Sotheby's auction of Contemporary Art, November 2006 totals $135 million


November 14, 2006, New York, New York - Sotheby's evening sale of Contemporary Art brought $125,132,800 (est. $109.3/148.1 million*), the second highest total ever for the category at Sotheby's, and set a record for a masterpiece by Francis Bacon when Version No. 2 of Lying Figure with Hypodermic Syringe sold for $15,024,000 (est. $9/12 million) to an anonymous buyer. The painting was a cornerstone of the The Vanthournout Collection , a single-owner sequence of sculpture and paintings from a private collection in Belgium , which brought $42,146,400 (est. $25.9/35.3 million) and was 100% sold by lot and value. Fifteen artist records were achieved this evening, including those for Francis Bacon, Piero Manzoni, Anish Kapoor, Carl Andre, Robert Mangold, Dan Flavin, Isamu Noguchi, Barnaby Furnas and Joseph Albers.

Tobias Meyer, Sotheby's Worldwide Head of Contemporary Art, said: "We're thrilled with the result of this evening's sale, which was the second highest total for an evening sale of Contemporary Art in the company's history. There was very global bidding tonight, both American and European, and fifteen artist records were established."

Anthony Grant, Sotheby's international senior specialist of Contemporary Art, continued: "The market responded with broad-based support to our carefully-composed sale, with works by Pop, Minimalist, Abstract Expressionist and Arte Povera artists."

The Vanthournout Collection

Highlighting the Vanthournout Collection, which commanded $42,146,400 (est. $25.9/35.3 million) and was 100% sold by value and lot, was one of the Vanthournouts' earliest acquisitions, a Francis Bacon masterpiece, Version No. 2 of Lying Figure with Hypodermic Syringe, 1968, which sold for $15,024,000, a record for the artist at auction. This monumental painting was one of Bacon's first forays into the great proving ground of Western art: the reclining female nude. In Version No. 2 of Lying Figure with Hypodermic Syringe, the thrown-back arm, the long flowing hair and the riotous body manifest on its surface an inner turmoil as his expressive subject writhes in the grips of a very modern nightmare, a drug trip.

Property from Various Owners

Willem de Kooning's post-war canvas, Untitled XXX, 1977, one of the most sublime representations of the artist's mastery over paint, gesture and color, sold for $10,656,000 to an anonymous buyer (est. $7.5/9.5 million). Dynamically expressive, Untitled XXX captures the essence of the sea, sand and surf, focusing his energy on the paint's texture. His Hostess, executed in 1973, a bronze sculpture of the female form, was purchased for $3,936,000, a record for a sculpture by the artist at auction, by an American Private Collector (est. $4/6 million). One of the most accomplished sculptures the artist made, Hostess epitomizes a perfect extension of his painting into the solidity of a third dimension with its knotted, curling surface.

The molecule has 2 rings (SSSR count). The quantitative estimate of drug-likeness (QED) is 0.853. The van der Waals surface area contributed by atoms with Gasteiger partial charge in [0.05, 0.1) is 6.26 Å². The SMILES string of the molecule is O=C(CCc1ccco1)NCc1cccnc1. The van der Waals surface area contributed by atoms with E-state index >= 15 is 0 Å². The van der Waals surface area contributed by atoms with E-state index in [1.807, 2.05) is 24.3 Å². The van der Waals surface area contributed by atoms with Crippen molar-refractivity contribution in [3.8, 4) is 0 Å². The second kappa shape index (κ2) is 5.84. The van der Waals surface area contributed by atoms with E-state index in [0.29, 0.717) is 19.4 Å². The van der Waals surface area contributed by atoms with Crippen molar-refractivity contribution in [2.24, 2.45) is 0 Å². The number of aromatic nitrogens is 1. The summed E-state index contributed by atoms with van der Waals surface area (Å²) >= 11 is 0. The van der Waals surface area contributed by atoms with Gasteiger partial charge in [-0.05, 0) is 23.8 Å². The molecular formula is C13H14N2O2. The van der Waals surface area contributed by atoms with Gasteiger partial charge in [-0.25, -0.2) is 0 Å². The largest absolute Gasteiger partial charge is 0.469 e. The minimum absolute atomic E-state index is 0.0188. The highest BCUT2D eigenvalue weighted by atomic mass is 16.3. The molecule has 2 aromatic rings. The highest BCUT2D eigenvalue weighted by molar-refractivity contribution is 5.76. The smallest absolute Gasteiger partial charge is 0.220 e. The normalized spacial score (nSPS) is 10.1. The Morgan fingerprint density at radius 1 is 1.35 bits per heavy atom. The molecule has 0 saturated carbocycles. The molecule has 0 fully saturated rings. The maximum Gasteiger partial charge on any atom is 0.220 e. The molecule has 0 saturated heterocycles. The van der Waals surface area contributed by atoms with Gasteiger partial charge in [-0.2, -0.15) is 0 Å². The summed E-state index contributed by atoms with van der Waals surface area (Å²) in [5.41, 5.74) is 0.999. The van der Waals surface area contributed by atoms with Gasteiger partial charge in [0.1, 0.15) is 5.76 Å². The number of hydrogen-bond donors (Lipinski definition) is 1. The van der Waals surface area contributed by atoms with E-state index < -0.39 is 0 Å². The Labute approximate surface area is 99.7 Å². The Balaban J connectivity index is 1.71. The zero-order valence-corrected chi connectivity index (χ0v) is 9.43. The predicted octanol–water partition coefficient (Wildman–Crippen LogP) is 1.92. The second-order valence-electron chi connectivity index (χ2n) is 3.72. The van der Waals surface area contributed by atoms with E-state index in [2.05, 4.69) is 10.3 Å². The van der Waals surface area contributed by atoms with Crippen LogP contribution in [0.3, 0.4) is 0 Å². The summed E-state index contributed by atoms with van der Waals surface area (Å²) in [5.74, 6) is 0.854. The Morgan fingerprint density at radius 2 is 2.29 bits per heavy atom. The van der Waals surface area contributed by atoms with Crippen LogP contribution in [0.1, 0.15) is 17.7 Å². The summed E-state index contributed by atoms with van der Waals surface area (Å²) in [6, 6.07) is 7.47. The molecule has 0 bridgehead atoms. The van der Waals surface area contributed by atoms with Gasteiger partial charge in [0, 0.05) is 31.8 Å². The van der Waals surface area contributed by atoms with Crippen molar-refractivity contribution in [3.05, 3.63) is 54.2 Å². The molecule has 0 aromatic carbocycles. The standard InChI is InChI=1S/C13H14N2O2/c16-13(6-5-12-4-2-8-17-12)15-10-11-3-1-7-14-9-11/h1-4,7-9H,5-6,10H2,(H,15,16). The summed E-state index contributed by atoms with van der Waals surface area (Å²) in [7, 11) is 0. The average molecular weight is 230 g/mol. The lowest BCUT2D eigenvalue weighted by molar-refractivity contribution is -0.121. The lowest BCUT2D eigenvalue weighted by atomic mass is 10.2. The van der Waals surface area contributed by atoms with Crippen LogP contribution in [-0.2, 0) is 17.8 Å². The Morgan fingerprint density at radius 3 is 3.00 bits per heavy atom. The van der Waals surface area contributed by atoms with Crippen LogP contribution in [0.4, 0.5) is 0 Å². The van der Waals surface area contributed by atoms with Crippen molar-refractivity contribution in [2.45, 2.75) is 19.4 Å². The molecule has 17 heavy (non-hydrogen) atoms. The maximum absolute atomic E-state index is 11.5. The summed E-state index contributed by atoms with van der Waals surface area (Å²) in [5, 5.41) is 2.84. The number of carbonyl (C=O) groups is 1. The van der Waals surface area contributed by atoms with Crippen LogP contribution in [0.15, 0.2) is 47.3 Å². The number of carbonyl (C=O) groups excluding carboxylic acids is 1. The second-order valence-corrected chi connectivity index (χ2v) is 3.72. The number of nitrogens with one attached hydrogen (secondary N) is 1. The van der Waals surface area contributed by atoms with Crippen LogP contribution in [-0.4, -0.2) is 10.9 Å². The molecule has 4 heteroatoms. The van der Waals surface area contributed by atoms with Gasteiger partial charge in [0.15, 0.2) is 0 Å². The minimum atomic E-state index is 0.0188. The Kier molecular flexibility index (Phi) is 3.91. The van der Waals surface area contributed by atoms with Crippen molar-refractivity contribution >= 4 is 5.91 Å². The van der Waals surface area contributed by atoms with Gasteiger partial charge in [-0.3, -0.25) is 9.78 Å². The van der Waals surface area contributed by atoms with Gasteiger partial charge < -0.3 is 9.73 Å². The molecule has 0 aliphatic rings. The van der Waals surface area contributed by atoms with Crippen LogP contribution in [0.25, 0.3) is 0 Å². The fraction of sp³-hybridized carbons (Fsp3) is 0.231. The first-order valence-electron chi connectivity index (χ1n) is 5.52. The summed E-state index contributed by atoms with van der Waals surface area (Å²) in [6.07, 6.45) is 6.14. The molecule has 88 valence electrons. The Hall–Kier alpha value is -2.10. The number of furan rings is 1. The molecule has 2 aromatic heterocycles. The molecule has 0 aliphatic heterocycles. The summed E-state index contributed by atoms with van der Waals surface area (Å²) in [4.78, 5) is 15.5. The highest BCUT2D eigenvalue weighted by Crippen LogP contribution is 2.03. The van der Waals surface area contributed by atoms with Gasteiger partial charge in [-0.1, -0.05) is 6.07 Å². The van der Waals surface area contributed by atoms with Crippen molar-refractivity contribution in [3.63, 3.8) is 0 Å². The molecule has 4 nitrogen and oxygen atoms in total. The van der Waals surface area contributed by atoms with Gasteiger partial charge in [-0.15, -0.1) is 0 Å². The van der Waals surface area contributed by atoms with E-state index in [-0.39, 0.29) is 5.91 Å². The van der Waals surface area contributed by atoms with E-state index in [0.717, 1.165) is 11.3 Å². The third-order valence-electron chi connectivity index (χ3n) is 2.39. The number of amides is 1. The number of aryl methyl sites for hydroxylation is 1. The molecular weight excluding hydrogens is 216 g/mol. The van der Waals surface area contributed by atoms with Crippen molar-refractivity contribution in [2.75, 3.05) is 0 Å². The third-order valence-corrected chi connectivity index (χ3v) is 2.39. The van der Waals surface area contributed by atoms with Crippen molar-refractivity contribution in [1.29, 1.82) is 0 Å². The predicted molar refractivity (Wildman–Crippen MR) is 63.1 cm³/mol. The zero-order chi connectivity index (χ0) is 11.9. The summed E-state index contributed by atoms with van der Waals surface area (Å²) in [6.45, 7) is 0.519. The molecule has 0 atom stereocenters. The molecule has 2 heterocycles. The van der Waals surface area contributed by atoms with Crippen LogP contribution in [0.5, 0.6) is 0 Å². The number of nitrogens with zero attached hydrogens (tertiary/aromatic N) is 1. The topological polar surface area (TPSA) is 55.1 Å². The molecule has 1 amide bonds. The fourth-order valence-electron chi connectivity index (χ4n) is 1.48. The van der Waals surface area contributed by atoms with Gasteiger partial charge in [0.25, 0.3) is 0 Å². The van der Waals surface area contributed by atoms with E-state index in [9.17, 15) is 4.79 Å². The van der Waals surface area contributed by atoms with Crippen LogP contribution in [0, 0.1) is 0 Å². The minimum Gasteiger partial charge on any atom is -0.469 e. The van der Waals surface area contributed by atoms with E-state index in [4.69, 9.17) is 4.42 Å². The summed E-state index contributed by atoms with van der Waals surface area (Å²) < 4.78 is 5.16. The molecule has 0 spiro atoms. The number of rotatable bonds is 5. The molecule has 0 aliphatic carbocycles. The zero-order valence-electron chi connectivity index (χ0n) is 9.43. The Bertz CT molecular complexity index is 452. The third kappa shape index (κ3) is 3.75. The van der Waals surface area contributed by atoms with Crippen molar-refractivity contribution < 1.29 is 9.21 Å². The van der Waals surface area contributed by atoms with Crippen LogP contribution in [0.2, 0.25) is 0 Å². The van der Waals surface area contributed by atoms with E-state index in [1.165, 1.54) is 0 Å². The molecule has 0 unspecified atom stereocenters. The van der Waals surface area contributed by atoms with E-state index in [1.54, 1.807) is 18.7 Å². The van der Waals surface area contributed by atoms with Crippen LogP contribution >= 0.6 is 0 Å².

Jeff Koons' Ushering in Banality, a masterpiece from his 1988 Banality series in which he achieved a new sophistication in the dynamics of appropriation, sold for $4,048,000 to an American Private buyer (est. $3.2/3.8 million). The work, comprised of polychromed wood, comes from a series consisting of large wood and porcelain sculptures and ornately framed mirrors, and the quality of the finish of these pieces brings an elaborate and seductive irony to their appropriated sources.

Among the other highlights from the various-owners offering was Andy Warhol's Flowers, 1964, from his Flowers series, which sold for $6,848,000 to an anonymous buyer (est. $4/6 million). For this painting Warhol used a color photograph of six hibiscus blossoms printed in the June 1964 issue of Modern Photography. Warhol cropped and slightly altered the image to a square of four flowers to achieve a potent, crisp image that is instantly recognizable and easily manipulated through a myriad of variations.

Other works by Warhol included in the sale were Martinson Coffee, 1962, which sold for $3,824,000 to an American Private buyer (est. $2/3 million); like his Campbell's Soup Cans, elevates an ordinary supermarket product to the realm of high art. The cover lot of the sale, Warhol's Self-Portrait, 1964, a key development in the arching "narrative" of Warhol's persona, was purchased for $3,172,000 by an anonymous buyer (est. $3.5/4.5 million). It was one of ten works from his second series of the artist's self-portrait which demonstrates advancements in the artist's processes and thematic conception.

Lichtenstein's Black and White Sunrise, 1964, an early and classic example of the artist's return to realism by painting people and things, sold for $6,624,000 to an anonymous buyer (est. $6/8 million). With its immaculate finish, Black and White Sunrise is the epitome of his early hand-painted process that removed all expressive detail. Lichtenstein's Still Life with Lamp, 1976, achieved $3,040,000 (est. $2.5/3.5 million).

Works by younger artists commanded strong prices, and among them were Jenny Saville's Still, 2003, in which Saville paints herself in a state of total vulnerability, that achieved $1,024,000, a record for the artist at auction (est. $900,000/1.2 million), and Barnaby Furnas' first major painting to appear at auction, Heartbreak Ridge, 2002, a historic battle scene as depicted from a modern day multi-perspective, that sold for $520,000, also a record for the artist at auction (est. $400/600,000).

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